A partnership between blind and low vision (BLV) users and researchers from the University of Waterloo in Canada and the Rochester Institute of Technology in New York. a mobile application that allows the visually impaired to enter their PIN codesusing a single large button and a series of haptic vibrations.
The purpose of OneButtonPIN is to serve as a new interface for BLV users to improve not only accessibility but also PIN entry security. In addition to a solution for mobile phone screen keyboards, The application prototype also aims to solve the problem of biometric systems.difficult to update when there are changes in the user’s face or fingerprints.
The program is experimental and not available for download from app stores until this Monday (23).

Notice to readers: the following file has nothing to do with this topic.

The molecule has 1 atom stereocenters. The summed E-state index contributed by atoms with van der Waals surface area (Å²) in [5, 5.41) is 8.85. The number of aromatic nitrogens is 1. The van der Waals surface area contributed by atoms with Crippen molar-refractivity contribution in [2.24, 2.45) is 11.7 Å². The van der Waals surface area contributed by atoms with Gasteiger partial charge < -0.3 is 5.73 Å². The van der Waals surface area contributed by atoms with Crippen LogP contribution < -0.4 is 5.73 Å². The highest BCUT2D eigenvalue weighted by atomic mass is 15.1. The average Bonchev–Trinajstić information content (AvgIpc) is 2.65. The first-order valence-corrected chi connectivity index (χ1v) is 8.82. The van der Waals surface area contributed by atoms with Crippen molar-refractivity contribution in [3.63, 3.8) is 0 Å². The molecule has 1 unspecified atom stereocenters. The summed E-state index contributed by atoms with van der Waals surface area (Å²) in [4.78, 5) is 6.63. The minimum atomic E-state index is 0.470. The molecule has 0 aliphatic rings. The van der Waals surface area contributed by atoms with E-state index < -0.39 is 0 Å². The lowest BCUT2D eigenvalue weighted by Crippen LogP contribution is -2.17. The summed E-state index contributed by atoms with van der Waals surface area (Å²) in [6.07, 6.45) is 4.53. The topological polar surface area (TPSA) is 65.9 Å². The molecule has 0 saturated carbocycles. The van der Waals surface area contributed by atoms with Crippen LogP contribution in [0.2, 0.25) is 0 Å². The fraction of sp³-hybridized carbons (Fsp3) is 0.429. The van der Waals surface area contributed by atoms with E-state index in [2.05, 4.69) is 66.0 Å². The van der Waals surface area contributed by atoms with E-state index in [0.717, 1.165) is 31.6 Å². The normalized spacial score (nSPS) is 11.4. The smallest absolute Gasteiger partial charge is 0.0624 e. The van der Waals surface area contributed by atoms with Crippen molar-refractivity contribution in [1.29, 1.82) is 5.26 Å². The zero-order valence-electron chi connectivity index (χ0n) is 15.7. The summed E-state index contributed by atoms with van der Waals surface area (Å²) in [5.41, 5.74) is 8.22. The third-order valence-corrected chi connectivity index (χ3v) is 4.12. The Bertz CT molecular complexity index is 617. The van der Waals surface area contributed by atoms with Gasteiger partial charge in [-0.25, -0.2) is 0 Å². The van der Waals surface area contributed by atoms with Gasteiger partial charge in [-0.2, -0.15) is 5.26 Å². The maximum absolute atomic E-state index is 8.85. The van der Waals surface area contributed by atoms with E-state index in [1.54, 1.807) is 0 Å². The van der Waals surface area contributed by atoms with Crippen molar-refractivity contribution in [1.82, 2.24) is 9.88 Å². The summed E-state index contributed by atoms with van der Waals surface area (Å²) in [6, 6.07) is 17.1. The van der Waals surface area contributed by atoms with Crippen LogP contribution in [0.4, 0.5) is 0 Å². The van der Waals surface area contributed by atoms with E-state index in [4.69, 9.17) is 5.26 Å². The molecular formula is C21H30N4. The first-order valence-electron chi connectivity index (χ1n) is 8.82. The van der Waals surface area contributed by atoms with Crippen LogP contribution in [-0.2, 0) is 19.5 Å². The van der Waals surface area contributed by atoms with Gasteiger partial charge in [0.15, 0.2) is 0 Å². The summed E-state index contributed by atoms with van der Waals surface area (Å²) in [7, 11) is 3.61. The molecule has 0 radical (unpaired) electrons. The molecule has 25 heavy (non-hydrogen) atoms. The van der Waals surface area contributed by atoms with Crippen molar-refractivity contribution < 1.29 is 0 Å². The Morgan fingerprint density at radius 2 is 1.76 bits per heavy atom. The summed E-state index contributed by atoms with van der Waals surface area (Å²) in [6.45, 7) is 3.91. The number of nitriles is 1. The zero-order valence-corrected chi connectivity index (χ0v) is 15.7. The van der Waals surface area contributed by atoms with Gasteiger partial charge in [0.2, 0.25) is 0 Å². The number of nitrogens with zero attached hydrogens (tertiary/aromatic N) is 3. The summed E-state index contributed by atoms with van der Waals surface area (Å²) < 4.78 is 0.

In one technology test, nine BLV volunteers used the app at least once a day for a week. They were able to enter PINs with an average accuracy of 83.6% versus 78.1% with conventional methods. In a second test, 10 sighted volunteers watched videos of people entering PINs and received the PINs using traditional methods, not when using the app.
How does OneButtonPIN work?
The working basis of OneButtonPIN is a large virtual button on the screen of the smartphone. When the user press and hold this button, the device starts to produce a series of vibrations separated by short pauses. these vibrations – inaudible – they can be felt by the thumb or any finger in contact with the screen.
To enter a number on the mobile phone screen – a banal task, but practically impossible for the visually impaired – the OneButtonPIN user only needs to count the vibrations and release the button as soon as the number of tactile sensations corresponds to the number. wants. To add the next number, simply hold down the button and repeat the process.
ARTICLE – ACM Proceedings on Human-Computer Interaction – DOI: 10.1145/3546747.
Source: Tec Mundo